Capitalism, Coronavirus and War is an invaluable contribution to geopolitics and economics, greatly enriching our understanding of both fields – and effortlessly showing how to unite the disciplines. It is undoubtedly one of the most important books to understand the profound crises we face in the world today."
Ben Norton, journalist, writer, and filmmaker based in Latin America; founder and editor of Multipolarista
"This book discusses a wide range of theoretical issues germane to the analysis of the nature of the capitalist system at its core, and relates this analysis to the most striking economic and political developments of very recent years, namely pandemic impact, and (so far) localised war. The author writes with a style and elan which engages the reader, while providing very many insights of value. In particular her trenchant critique of what she terms ‘western Marxism’ and its failures, combined with a stout defence of Marx’s vision, will be of special interest to many readers."
Utsa Patnaik, Professor Emerita, Centre for Economic Studies and Planning, School of Social Sciences, Jawaharlal Nehru University, India; author of The Agrarian Question in the Neoliberal Era (2011) and The Republic of Hunger and Other Essays (2007); co-author (with Prabhat Patnaik) of Capital and Imperialism: Theory, History and the Future (2021) and A Theory of Imperialism (2016)
"The latest of Dr. Radhika Desai’s many books is a tour de force from a modest Canadian expert. Skillfully linking the pandemic, China as a vivid example of the antidote to capitalism through socialism, and a war is no easy task; moreover, the text is published at a time when all three phenomena are still evolving. What is the secret of this success? First, from the beginning, in the dedication, Dr. Desai shows her colours: she takes a stand for socialism and communism, freeing herself and the readers from any cover that confuses more than clarifies. Thus, when readers arrive at the Conclusion after about 230 pages of factual, rigorous but balanced analysis, her socialist and communist reaffirmation flows naturally. Second, the University of Manitoba professor reveals her own intellectual evolution over several decades. It was not until she was a graduate student at a Canadian university that she began to assimilate Marxism–Leninism. This is a major advantage for readers because, while there are people in the capitalist West who were born into a communist family, some of them exhibit the worst deviations and dogmatic interpretations of Marxist–Leninist thought and action. Thus, a very wide spectrum of society in the capitalist West can identify with her writing, despite their complexity, because Dr. Desai writes with the reader’s background in mind. At the time of writing, there seems to be a backlash in China against China’s coronavirus policy. Does this contradict her analysis? I say no, it will stand the test of time; however, readers and national and international developments are the best judges. The same goes for her views on the NATO/Ukraine war against Russia."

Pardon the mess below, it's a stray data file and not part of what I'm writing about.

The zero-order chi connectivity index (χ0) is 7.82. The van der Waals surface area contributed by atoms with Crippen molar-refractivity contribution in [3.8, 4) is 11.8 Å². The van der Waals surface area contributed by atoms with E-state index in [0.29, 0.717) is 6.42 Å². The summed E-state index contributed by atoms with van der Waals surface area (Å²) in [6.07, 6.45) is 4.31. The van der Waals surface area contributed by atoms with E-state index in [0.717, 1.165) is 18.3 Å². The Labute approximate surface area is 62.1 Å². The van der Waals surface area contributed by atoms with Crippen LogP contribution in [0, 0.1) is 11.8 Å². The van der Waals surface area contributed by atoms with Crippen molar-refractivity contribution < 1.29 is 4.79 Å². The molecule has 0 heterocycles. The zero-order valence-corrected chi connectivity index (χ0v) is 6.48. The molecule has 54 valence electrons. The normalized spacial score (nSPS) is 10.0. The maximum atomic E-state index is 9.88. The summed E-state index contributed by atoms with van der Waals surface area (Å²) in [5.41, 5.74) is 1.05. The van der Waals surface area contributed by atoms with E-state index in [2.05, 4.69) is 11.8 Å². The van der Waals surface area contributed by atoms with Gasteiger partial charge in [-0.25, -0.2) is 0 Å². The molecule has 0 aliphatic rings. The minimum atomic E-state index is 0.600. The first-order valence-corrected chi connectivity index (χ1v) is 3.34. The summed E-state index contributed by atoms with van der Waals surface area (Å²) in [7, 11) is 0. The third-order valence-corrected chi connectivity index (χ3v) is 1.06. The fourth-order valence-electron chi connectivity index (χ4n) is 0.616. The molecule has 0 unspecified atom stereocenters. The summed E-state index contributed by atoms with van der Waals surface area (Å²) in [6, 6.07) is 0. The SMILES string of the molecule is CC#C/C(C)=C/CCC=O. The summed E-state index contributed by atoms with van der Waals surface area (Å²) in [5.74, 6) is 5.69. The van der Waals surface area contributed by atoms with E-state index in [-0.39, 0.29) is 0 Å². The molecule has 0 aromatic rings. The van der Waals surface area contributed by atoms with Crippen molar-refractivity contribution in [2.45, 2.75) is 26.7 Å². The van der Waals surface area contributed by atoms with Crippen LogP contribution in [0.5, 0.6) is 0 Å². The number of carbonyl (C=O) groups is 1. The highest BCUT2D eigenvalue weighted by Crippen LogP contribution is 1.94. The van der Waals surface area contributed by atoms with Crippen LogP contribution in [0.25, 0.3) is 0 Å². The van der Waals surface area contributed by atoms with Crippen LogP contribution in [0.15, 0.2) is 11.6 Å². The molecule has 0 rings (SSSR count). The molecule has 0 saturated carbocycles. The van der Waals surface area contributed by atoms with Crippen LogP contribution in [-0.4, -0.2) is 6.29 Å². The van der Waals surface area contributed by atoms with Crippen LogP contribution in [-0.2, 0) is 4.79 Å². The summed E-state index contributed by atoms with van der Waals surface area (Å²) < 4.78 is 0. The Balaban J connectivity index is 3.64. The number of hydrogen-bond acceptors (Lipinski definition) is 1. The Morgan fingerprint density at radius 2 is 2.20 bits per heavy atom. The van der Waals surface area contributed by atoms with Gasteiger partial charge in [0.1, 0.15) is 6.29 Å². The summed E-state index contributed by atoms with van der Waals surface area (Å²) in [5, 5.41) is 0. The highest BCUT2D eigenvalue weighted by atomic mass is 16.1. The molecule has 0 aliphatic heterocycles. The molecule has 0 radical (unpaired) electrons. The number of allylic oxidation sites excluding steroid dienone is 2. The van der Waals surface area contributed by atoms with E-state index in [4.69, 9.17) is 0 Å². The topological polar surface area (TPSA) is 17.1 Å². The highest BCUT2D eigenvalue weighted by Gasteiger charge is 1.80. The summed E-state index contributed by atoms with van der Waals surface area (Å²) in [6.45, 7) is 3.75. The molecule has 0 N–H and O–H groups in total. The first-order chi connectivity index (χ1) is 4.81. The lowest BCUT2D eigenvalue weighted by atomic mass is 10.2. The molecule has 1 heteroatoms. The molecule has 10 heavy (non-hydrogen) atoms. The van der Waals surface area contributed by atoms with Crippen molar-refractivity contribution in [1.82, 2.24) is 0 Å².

Arnold August, author/journalist based in Montreal, Canada; M.A. Political Science; member of the International Manifesto Group
"In this powerful new work, one of the world’s leading political analysts and economists takes on some of the most pressing issues of the day: the crisis of neoliberalism, the global pandemic, US-led imperialist wars, and the rise of China. She provides much needed historical perspective within a resolutely internationalist framework of analysis grounded in geopolitical economy. Anyone who wants to understand the world we’re living in would be well-served to follow Desai’s intrepid investigation into the current state of global politics and the essential question: ‘what is to be done?’"
Gabriel Rockhill, Founding Director of the Critical Theory Workshop, Professor of Philosophy, Villanova University, USA